Democracy Project Forum: Unclear Link Between Primary and General Election Turnout
QUESTION: On Wednesday, October 10 a joint report from the Bipartisan Policy Center and Center for the Study of the American Electorate found that the national primary turnout fell to the lowest level since presidential primaries proliferated in 1972.
Will voters turnout for the general election and is this indicative of increasing polarization in our politics?
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By John Fortier
A report on primary turnout by the country’s long standing expert on voter turnout, Curtis Gans, raises my eyebrows for two reasons. First, primary turnout was down and at a record low. Second, Gans’s suggestion that the low primary turnout may presage lower voter turnout in November goes against the hopes and analysis of most experts.
On the record low primary turnout, the first question that demands to be asked is: “Why? Why in 2012 was presidential and other statewide primary turnout lower than ever?” One obvious reason cited by Gans is that we had only a race on the Republican side, not the Democratic. But we have had that situation frequently, in 2004 and 1996 most recently, and still 2012 was lower than those comparable years.
One reason for surprise is that Republicans redesigned their primary process to help ensure that a front runner could not easily rack up early wins and knock the other candidates out of the process. Add to that the new and unexpected role of Super PACs, which kept the candidacies of Newt Gingrich and Rick Santorum well funded and alive, and which arguably extended the time it took Mitt Romney to secure the nomination. All of these institutional factors point to a longer list of competitive primaries which should have brought on more turnout, not less.
The political parties will have to think seriously in the future whether other institutional fixes will drive up turnout or whether they need to address a lack of enthusiasm amongst their voters.
The most interesting piece of Curtis Gans’s analysis is that general election voter turnout will be down. We will know the answer shortly after the election in the forthcoming companion report on general election voter turnout.
If Gans is correct, many people will be disappointed. After years of handwringing about low voter turnout, 2004 and 2008 were very good turnout years, at least for America which lags behind many other democracies in its rates of turnout. In 2004, 60.4% and in 2008, 62.3% of eligible voters cast ballots. No presidential election since we allowed 18 year olds to vote in 1972 had seen turnout break 60%, and several presidential elections saw numbers below 55%.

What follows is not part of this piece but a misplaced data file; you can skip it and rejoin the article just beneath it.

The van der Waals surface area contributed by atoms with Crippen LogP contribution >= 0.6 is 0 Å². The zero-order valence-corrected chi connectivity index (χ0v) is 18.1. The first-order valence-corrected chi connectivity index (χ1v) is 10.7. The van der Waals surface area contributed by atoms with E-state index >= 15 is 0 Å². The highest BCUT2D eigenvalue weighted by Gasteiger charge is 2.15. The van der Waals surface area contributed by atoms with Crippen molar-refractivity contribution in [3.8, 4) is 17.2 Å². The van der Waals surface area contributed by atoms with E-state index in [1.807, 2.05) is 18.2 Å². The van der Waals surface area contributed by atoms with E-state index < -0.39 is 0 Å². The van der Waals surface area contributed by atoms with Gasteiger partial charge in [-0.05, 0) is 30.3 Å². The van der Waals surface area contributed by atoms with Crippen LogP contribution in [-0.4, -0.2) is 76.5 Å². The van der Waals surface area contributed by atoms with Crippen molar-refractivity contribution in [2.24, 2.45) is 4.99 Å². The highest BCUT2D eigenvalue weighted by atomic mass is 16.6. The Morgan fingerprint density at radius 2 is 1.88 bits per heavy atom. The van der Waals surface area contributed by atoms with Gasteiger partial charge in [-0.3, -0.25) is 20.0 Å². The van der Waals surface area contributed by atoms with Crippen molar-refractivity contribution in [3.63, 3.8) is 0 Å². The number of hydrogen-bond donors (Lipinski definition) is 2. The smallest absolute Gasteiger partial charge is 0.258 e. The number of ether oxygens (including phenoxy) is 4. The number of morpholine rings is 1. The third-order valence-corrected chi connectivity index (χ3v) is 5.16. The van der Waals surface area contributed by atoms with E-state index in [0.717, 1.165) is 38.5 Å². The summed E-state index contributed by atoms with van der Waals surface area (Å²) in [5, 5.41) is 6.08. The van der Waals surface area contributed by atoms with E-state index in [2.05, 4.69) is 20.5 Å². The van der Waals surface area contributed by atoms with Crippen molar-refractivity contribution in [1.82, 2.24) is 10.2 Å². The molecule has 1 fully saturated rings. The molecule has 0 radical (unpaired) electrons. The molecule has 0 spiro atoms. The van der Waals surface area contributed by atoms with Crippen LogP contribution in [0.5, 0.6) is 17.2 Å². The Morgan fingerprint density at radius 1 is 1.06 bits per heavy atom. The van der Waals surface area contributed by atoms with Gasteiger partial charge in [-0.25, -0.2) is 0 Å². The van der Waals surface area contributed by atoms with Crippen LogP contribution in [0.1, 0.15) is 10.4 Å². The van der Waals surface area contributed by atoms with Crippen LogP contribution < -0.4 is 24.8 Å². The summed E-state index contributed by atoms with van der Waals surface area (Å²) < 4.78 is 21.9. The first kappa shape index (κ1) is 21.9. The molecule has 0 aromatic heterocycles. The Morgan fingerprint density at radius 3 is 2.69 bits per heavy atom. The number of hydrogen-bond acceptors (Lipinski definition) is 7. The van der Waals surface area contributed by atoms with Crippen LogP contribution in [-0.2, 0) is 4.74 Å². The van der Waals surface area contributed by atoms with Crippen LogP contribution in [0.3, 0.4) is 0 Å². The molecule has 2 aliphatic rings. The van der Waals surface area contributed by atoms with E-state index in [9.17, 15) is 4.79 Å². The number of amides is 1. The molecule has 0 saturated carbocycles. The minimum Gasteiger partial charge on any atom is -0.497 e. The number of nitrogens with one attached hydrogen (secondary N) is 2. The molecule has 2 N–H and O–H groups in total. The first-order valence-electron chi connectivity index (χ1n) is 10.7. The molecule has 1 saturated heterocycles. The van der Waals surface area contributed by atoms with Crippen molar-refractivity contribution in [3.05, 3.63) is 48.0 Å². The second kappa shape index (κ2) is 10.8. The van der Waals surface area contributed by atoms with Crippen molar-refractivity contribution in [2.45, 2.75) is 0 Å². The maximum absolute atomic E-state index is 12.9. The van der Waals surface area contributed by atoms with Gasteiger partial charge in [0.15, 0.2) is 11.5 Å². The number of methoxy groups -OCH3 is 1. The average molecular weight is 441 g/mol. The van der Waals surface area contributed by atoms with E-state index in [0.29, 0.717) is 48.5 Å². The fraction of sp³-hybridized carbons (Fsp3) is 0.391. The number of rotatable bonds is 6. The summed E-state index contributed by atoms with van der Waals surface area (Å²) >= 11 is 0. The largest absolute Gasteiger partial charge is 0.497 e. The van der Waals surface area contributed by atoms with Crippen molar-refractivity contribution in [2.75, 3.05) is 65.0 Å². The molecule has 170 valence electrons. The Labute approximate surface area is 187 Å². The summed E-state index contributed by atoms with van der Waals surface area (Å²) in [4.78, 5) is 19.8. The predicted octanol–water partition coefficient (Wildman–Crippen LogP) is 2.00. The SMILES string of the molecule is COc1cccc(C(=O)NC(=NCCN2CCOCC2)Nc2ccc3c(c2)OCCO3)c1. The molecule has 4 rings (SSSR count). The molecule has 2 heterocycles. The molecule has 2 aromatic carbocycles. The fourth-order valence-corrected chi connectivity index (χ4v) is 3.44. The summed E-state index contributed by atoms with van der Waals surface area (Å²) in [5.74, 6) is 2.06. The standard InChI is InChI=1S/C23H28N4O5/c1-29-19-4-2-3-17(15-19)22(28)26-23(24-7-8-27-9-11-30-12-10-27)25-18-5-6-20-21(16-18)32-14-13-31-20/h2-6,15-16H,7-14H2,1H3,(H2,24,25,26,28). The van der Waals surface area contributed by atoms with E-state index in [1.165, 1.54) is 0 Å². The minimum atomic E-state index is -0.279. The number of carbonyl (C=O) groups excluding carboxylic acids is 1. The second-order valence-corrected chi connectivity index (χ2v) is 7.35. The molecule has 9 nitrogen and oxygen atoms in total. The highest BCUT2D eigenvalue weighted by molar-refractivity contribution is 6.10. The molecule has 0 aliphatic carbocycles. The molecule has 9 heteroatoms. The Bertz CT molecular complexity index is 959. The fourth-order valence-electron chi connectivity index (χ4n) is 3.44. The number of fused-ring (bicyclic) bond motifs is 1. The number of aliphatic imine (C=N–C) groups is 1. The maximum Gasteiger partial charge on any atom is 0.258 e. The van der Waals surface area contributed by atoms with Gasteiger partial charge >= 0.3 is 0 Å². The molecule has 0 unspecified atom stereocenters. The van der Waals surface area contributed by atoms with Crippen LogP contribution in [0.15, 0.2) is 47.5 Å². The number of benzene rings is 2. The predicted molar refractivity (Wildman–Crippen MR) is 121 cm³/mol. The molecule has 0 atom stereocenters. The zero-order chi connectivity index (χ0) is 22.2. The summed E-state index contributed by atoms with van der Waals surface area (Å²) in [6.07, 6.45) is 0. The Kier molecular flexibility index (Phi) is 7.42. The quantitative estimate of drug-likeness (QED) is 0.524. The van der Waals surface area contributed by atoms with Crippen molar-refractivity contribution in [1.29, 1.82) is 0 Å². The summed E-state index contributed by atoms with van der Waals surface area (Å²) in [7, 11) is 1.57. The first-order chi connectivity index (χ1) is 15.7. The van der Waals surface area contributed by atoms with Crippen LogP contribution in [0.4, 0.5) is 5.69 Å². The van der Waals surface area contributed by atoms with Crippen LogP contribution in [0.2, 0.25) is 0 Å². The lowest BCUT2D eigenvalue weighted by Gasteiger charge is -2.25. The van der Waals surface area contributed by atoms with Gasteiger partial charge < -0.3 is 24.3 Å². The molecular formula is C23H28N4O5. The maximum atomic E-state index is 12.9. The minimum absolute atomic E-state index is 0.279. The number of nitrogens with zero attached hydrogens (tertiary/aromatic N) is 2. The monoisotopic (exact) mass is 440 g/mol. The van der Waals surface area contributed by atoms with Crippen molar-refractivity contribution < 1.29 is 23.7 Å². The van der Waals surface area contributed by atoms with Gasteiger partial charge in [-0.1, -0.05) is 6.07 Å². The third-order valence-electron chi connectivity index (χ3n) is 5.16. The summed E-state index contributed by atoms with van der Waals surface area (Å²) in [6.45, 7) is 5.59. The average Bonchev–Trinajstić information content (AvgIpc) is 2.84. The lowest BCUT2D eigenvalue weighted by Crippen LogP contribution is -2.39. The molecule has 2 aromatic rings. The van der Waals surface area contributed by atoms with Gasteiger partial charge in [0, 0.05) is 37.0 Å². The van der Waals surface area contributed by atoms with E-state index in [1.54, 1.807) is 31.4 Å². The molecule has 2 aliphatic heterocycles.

These good numbers have many believing that we are entering a new era of higher turnout. There are several potential explanations. Our closely divided and polarized system is motivating more people to vote. Our campaigns are much more skilled at contacting and turning out voters.
But Gans’s worry is that 2004 and 2008 might be anomalous results and the decline in primary turnout in 2012 might presage a drop in general election voter turnout back to the levels we became resigned to in the 1990s.
We will wait eagerly to see if Gans is correct. But before we know the results, I have two thoughts about Gans’s thesis, one at odds and another supportive.
On the negative side, while Gans is right to worry about the primary turnout findings, there is no strong proven link between primary turnout and general election turnout. We have had low turnout primaries followed by higher turnout general elections and vice versa.
But more plausible is Gans’s insight that voter turnout is often driven more by voter enthusiasm rather than by institutional factors, strong get-out-the-vote programs by the parties, or ease of voting. And if Gans is right that 2004 and 2008 were elections that particularly stirred the hearts of voters, then he is surely right that some future election will be less interesting to voters. That prospect is hard to imagine in 2012, when many voters on both sides see this as a critical election and where a number of indicators point to a competitive election. But despite the expectation by many of enthusiasm in 2012, it is worth remembering how extraordinary 2004 and 2008 were. In 2004, both sides viewed the election as crucial to their future. In 2008, record Democratic turnout pushed the overall voter turnout number higher. Might it not be possible that 2012, while significant, will fall short in voter enthusiasm of 2004 and 2008? And if Gans is wrong about 2012, then we still may find ourselves with a “boring” election in the future that drops turnout down to low levels.
The other troubling possibility that Gans refers to is that voters are not only less excited about this election than the past two, but that they are being turned off and disgusted with our political system. If turnout drops for reasons of alienation from the system, our problems are even greater than we might imagine.
John Fortier is Director of BPC’s Democracy Project.
Welcome to the Democracy Project Forum! This forum explores the Democracy Project’s work in government institutions, election administration, and leadership. The Democracy Project has invited some of the leading policy and political experts to respond to discussion topics, Democracy Project reports, and current events.
Any views on this forum do not necessarily represent the views of the Democracy Project, it’s Co-Chairs, or the Bipartisan Policy Center.